Value Chains in Aceh, Indonesia - Building Peace One Link at a Time
In post-conflict Aceh, Indonesia, a joint initiative between three United Nations (UN) agencies (the UN Development Programme (UNDP), the UN Environment Programme (UNEP) and UNCTAD, the UN Conference on Trade and Development) together with the district government of Aceh Selatan, is helping to revive economic activity by working with the value chains of culturally significant products and taking into consideration BioTrade principles and criteria.
UNCTAD’s BioTrade initiative is a unique approach to value chain development that supports economic growth in an environmentally and socially responsible manner by working with products and services derived from local, native plants and animals, and other nature-based businesses such as ecotourism.With support from the Swiss State Secretariat for Economic Affairs, UNCTAD currently supports BioTrade programmes in 15 countries worldwide, including in Latin America, Africa and South-East Asia.
In 2009, UNCTAD and UNDP conducted an assessment and initial scoping mission which recognized that complementary programmes on reintegration and BioTrade were ongoing in Colombia, and that the potential existed for BioTrade to be introduced as a reintegration option in Uganda and Aceh, Indonesia. This work has been further incorporated as part of a UNDP–UNEP Joint Initiative on Disarmament, Demobilization and Reintegration and Natural Resource Management, also launched in 2009, which seeks to reintegrate ex-combatants in post-conflict areas through better understanding of the linkages between reintegration and natural resources.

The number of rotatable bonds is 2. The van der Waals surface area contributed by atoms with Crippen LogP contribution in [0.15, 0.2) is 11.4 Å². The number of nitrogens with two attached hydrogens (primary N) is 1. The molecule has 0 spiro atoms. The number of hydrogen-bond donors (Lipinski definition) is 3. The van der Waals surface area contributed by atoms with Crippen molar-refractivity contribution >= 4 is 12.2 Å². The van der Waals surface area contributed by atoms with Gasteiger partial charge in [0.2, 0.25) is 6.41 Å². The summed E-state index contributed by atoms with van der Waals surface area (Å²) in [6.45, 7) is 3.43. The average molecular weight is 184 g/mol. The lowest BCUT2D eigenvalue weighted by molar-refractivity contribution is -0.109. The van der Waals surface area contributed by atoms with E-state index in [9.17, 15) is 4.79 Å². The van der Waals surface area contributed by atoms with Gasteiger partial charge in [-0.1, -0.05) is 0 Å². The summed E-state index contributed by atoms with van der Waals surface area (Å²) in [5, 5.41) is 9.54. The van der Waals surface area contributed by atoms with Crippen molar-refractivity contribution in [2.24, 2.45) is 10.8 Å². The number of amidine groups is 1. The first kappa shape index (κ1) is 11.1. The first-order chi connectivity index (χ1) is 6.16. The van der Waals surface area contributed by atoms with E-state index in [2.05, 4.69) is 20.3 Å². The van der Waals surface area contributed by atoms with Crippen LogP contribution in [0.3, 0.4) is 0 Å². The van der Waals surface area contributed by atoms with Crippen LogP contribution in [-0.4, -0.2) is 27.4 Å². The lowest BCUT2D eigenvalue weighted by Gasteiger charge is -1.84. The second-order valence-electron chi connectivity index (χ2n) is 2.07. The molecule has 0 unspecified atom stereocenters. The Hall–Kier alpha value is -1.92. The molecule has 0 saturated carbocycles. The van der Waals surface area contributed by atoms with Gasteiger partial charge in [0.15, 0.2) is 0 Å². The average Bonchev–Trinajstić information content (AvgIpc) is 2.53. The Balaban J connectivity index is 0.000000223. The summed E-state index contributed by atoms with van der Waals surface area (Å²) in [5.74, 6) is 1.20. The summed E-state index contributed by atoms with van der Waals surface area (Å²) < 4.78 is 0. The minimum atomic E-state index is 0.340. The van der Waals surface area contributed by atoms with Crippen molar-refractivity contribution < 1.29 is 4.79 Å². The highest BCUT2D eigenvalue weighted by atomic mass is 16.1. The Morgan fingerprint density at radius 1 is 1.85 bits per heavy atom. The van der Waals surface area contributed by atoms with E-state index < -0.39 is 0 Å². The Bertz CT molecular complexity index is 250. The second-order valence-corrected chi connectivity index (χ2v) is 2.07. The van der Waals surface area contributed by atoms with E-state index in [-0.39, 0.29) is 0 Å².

A pilot project in Aceh Selatan, on the coast of Aceh Province, is the first funded joint project to officially link BioTrade with social and economic reintegration and peace-building programmes in communities affected by the conflict between the Free Aceh Movement and the Government of Indonesia that ended in 2005.
During the 15th and 16th centuries, Indonesia was famous for sought-after spices such as cloves, cinnamon, chilli, lemon grass, ginger, turmeric and nutmeg that sold for high prices on the European market. The topographic condition is particularly suitable for growing nutmeg trees and, as such, it is has been a historical and cultural commodity that has long generated an income for communities in the region.
The cultivation of nutmeg continues to be especially important in Aceh Selatan as it forms part of the biologically diverse forest gardens that have been tended by communities for generations. Today, nine of the 16 subdistricts in the area grow nutmeg, producing several products made from the nutmeg fruit and seed including sugared candies and syrup, spice and essential oil. Each of these products forms part of the overall value chain and is important to the economic livelihood of specific groups in the communities.